Wednesday, January 31
On loan from Laneway – Wellington was lucky to get BADBADNOTGOOD back for a show, some five years after they last docked down our way. In that time the prolific jazz/R’n’B combo has released a few new albums and compilations, singles, remixes, live records and plenty of interesting collaborations – from an album-length project with the Wu-Tang Clan’s Ghostface Killah through to finding an actual use for the funny-dancing death-metal-howling synth-pop singer from Future Islands.
A BADBADNOTGOOD record is easy to enjoy – and describe. It’s essentially jazz for hip-hop heads or hip-hop for jazzers, always one, often the other, usually a winning combination.
But the live show – no guest vocalists – is a different thing. The energy is there, and the crowd is onside, but it’s essentially a jazz show. That’s how it starts. And as good as they are on this stage, and the venue is fine and it’s sweaty and packed and the right vibe is across the room, I have to wonder what would happen if they played on a Jazz Festival stage. Would it work? Would it be an entirely different audience.
Yes, you can – and should – like all sorts of music but it was fascinating observing what was, for the most part, straight-ahead jazz, being lapped up by an indie-pop loving audience. Some older heads were there too, but apart from something like Thundercat (and maybe Kamasi Washington) I wonder why this audience isn’t out seeing The Necks or Dawn of Midi – two comparable acts, in the melding of jazz with electronics and dance music; in the way that jazz training is there always, but acting as springboard as much as anything.
Well, no matter. BADBAD is on the stage – and the kids are loving it. It actually starts off a bit like a Necks show, a shimmer of cymbals, some slight tinkling of the piano and a slow – abstract – build to an eventual showcase of groove.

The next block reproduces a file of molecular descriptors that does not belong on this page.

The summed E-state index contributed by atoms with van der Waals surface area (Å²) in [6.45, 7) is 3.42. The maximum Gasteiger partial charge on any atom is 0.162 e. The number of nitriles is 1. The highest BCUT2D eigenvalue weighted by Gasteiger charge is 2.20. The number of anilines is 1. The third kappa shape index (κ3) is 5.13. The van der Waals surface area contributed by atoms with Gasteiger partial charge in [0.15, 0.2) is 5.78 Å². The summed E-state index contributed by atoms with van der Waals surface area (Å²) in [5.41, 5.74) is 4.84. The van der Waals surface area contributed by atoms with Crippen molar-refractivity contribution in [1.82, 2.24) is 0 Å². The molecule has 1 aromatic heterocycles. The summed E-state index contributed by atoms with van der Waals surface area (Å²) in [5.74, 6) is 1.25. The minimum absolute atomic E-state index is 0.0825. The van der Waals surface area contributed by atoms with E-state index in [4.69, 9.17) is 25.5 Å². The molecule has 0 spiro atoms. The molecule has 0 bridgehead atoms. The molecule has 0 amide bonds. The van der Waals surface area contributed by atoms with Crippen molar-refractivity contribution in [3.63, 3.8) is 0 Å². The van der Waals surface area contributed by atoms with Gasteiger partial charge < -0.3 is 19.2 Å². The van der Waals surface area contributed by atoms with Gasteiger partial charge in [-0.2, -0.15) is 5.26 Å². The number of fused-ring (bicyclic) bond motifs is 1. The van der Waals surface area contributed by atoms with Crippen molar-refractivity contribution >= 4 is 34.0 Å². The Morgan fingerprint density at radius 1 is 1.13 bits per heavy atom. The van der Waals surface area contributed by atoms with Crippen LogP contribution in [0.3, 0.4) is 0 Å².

From the energy doesn’t really dip – and though soul-jazz remains the flavour, this Canadian quartet (a trio to begin with, a rhythm section obsessed with turning hip-hop on its ear to let the jazz trickle out) is as at home covering Gucci Maine or Arthur Verocai. You get the feeling, and quickly, that it’s all just music. And that it’s just music that matters. That’s to be admired. And though there are better jazz players around there’s an infectious energy to the way it’s served up by this band.
Leland Whitty is the new kid on the block – a member since 2016. When not blowing sax or flute he slips into the background to add a layer of percussion, drummer Alexander Sowinski ensuring the groove never dies, bassist Chester Hansen on hand to keep things lithe, Matthew A. Tavares’ keyboards provide traces of salsa and samba and the best trick on the night is how slowly, surely, subtly, this morphs from a wee blowing session by a jazz quartet into an R’n’B combo stomping out some tunes to send people home. It’s a very subtle shift.
And it was great.
But it’s been hard to think about after – nothing really stayed in place. Nothing memorable. Maybe it doesn’t have to be? I have their albums, I’ll return to them. And I’m pleased I saw them. But it did feel a bit like kids playing dress-ups at jazz. That sounds like a really stink thing to say. But it’s the truth of how I heard it.
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